Welcome back, Ms. Vali. I’ve missed you.
I haven’t had a lot of luck with Vali’s recent books and have struggled to finish them for a number of reasons. It bothered me to no end as I really enjoy the Cain series and some of her earlier contemporary romances. With Double-Crossed, I’m back in the Vali fold and found myself devouring the book over less than 24 hours (the dog was not happy to have her morning dog park visit delayed to an afternoon visit because I wanted to finish the book). Is the book perfect – no. Did I enjoy the heck out of reading it – hell yeah.
In Double-Crossed, Vali is back to what I think she does best – bad girls. This is more of a suspense/crime novel than a romance; although, there is a romance that is kind of inevitable but doesn’t have the sweeping intensity of the Cain/Emma pairing. As the title suggests, this is a book full of conspiracy and double crossings. So much so that at times, I found it a bit exhausting to keep up with all the shenanigans – who was plotting what with who and planning to screw over which family for what reason. There were a ton of mobsters and their families in this one and I think if the plot and characters were tightened a bit more, this would have hit a five star rating for me – as it was, things got a bit convoluted as I tried to keep too many characters who kept popping up and their motivations and end games straight.
Reed Gable, a thief and contract killer, is hired to dispose of a philandering husband in as humiliating a way as possible by his angry wife (and mob daughter). From this point on, a number of seemingly unrelated events involving money laundering, corrupt casino managers and several mob families conspire to put Reed onto another contract to dispose of an auditor who may have dug a little too deep into the books. Faced with the task of having to kill a young mother, Brinley Myers, and her one-year old son, what’s a hardened contract killer to do?
Vali seems to have a particular talent in making bad girls into heroes – Reed is a great example. Unlike Cain, who inherits the top spot of a crime family (and manages to expand it through some pretty ruthless tactics), Reed has a pretty shitty past and is more of a self-made woman that gets the job done just as ruthlessly. She’s good at what she does and doesn’t regret the choices that she’s made – and despite what she does at the start of the novel with the cheating husband and his girlfriend, she does have a limit which is lucky for Brinley. Brinley, is a pretty resourceful person in her own right – she’s made some bad decisions but has moved on, making the best of things. There’s just the right amount of backstory for both Reed and Brinley – Vali doesn’t go for over the top angst as she gives a bit of rationale for Reed’s actions and decisions and even Brinley’s character doesn’t dwell obsessively over the past. I liked them both. The romance is almost secondary to everything else that is going on – it could easily be put down to Stockholm Syndrome as Reed has Brinley stashed away in a hideout while she tries to sort out the mess, but I think there’s enough there to make the relationship believable (or maybe there’s just so much other shit going on that you are desperate to latch onto anything that doesn’t have corruption and greed at the heart of it).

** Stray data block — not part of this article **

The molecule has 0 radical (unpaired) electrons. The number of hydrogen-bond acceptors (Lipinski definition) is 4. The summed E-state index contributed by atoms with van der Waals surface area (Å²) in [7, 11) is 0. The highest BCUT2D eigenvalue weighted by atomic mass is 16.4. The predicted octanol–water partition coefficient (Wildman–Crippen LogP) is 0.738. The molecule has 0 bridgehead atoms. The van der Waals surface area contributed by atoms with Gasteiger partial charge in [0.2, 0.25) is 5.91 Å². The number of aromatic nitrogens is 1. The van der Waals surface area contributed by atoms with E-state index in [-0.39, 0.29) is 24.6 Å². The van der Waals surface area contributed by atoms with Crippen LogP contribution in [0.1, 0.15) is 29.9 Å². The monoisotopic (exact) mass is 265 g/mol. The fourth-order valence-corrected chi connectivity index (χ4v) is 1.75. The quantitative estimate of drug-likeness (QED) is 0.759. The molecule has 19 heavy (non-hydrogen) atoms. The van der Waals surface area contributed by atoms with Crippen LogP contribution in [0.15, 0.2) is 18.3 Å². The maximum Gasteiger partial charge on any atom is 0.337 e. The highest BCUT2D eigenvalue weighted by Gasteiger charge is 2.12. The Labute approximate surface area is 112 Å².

Remi and Mano Jatibon make an appearance – which makes sense as one of their assets is the Gemini casino in Vegas. They seemed to be the only rational mobsters in the city. It was nice to see them out from under the shadow of Cain and working on their own business dealings and I’m kind of hoping that we more of them and Reed and Brinley.
At one point I had a sinking feeling (and a little bit of anticipation) that this was going to be an ongoing series – I was horrified that I’d come up the end with a massive cliffhanger, but also really happy to anticipate more of Reed and Brinley and the goings on in Las Vegas. Happily, the book buttons up most of the loose ends and can stand on its own – no cliffhanger that will have me waiting a year or more to find out what comes next. Even more happily, I can easily see Vali writing another book with either these characters or at least set in Vegas. It will make a nice counterpoint to the New Orleans based series, give Remi and Mano a chance to stretch their influence and give readers a new setting and great new cast of characters.
This is a good crime and suspense story with a little bit of romance to offset things. There’s a pretty gritty undertone and there’s no shortage of violence, corruption and greed (and stupidity when it comes to greed). By the end of the book, there’s a pretty high body count and one of the protagonists is a contract killer with a fair bit of blood on her hands. Despite that (or maybe because of that) it was a fun read and a very welcome addition to Ms. Vali’s bad girl oeuvre.
Recommended especially if you liked the Cain series
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